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Is Miami’s RB Stack the Real Deal?

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Led by Workhorse Jr., Cam’Ron Harris, the Miami Rushing Attack is Looking Scary

In week one, Miami’s ground-and-pound and electric rushing attack led the way to a 31-14 victory over UAB. And “led the way” is certainly an understatement as the Canes rushed for an astounding 337 yards in the opener (out of their 495 yards total). The sparkplug for the big running game was an impressive 66-yard sprint through a crease up the gut by junior tailback, Cam’Ron Harris, which knotted the game up at 7-7 late in the first quarter. The Canes kept running and running as Harris paved the way on his way to 17 carries for 134 yards and 2 TDs, QB D’Eriq King added 12 carries for 83 yards and a score, and freshmen RBs, Jaylan Knighton and Donald Chaney Jr. collectively garnered 111 yards on 17 carries.

The common counter to the impressive stat sheet is “it was against UAB.” However, there is an argument to be made that UAB is a solid run defense. Last year, the Blazers were the 20th best run defense in the country, allowing 119.9 yards per game. They also retained a lot of their talent from last year as they have LBs Kristopher Moll who led the team with 69 tackles, as well as LBs Noah Wilder and Jordan Smith who collectively tallied 78 tackles total last season. and retained a lot of the year. In addition, UAB allowed 35 points in their opener, but only 100 total yards rushing. The final retort to it being UAB is they have a terrible schedule in Conference USA. This is true, but in 2019 they did have games against Tennessee, Appalachian State, and Louisiana Tech - the last of which is the team that shutout Miami in their Bowl Game last year.

To continue to make their case this past Saturday, Miami again dominated on the ground and the RB-by-committee but this time they exhibited their breakaway speed and big play capabilities. On a mere 30 carries, the Canes mustered 160 yards rushing (5.3 yards per carry). The lead workhorse, Harris, collected 134 yards on only 9 carries! This included a 38-yarder early in the game and a 75-yard rush and sprint to the outside. The next leading rusher was only 10 yards, but, Knighton had a 75-yard TD catch and run on a short pass outta the backfield after coverage broke. Again, there is some shortcoming to this domination as Louisville ranked 112th in rushing defense last year after allowing 205.9 yards per game.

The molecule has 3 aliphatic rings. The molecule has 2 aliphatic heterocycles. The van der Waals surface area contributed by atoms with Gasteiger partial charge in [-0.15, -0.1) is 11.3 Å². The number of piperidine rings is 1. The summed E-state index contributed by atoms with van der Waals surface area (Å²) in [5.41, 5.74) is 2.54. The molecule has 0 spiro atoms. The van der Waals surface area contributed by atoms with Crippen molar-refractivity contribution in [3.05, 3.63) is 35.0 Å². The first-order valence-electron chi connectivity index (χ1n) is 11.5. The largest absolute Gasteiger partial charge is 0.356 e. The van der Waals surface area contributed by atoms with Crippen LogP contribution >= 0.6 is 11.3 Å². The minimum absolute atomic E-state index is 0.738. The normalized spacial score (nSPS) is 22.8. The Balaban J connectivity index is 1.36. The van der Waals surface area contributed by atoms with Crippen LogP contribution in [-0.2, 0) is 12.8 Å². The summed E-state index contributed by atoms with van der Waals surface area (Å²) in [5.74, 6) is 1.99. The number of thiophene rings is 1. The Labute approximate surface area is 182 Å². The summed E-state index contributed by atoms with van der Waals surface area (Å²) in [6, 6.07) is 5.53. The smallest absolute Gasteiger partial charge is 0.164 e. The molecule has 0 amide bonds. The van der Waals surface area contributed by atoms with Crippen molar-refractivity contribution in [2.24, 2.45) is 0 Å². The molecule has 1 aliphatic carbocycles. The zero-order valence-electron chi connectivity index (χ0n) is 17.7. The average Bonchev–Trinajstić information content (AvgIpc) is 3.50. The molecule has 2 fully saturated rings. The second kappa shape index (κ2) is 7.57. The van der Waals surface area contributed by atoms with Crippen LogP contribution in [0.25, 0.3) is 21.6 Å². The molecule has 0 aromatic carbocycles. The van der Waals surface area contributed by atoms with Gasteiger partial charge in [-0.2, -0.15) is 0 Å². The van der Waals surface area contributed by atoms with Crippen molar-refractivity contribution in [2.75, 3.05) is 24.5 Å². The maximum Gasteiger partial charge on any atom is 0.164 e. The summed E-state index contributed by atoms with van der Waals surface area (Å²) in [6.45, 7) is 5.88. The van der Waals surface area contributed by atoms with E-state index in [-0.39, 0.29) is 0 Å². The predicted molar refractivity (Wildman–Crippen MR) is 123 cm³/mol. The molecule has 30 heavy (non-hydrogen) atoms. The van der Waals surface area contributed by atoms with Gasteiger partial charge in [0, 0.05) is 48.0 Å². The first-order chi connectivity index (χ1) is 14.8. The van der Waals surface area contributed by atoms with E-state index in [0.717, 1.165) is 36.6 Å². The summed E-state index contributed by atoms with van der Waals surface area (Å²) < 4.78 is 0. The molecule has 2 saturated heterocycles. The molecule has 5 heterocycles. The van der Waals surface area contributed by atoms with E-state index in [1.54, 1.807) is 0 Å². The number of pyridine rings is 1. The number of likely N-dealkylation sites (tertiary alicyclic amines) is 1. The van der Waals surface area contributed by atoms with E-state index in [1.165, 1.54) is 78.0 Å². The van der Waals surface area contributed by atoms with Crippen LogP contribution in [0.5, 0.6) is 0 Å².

Coming into this season, Harris was expected to be the workhorse as he followed into the footsteps of former Canes and current Seattle Seahawks RBs, Travis Homer and DeeJay Dallas. This has held true over the first two weeks as Miami maintains a lighter load for the incoming true freshmen RBs, Knighton and Donald Chaney, Jr., but hopefully the young legs can preserve Harris, who appeared to be dealing with an injury after his long TD run. Last, and certainly not least in the running attack, King is more than proving his worth as a dual-threat QB in the spread formation who is absolutely capable of getting the job done with his legs.

While it’s a good start, in order for Miami to really optimize the talent the offense needs to be clicking on cylinders. The several dropped passes by the WRs need to be eradicated in order to not only assist with the overall format of the spread offense but to improve the offense (especially considering King threw zero turnover worthy passes according to Pro Football Focus).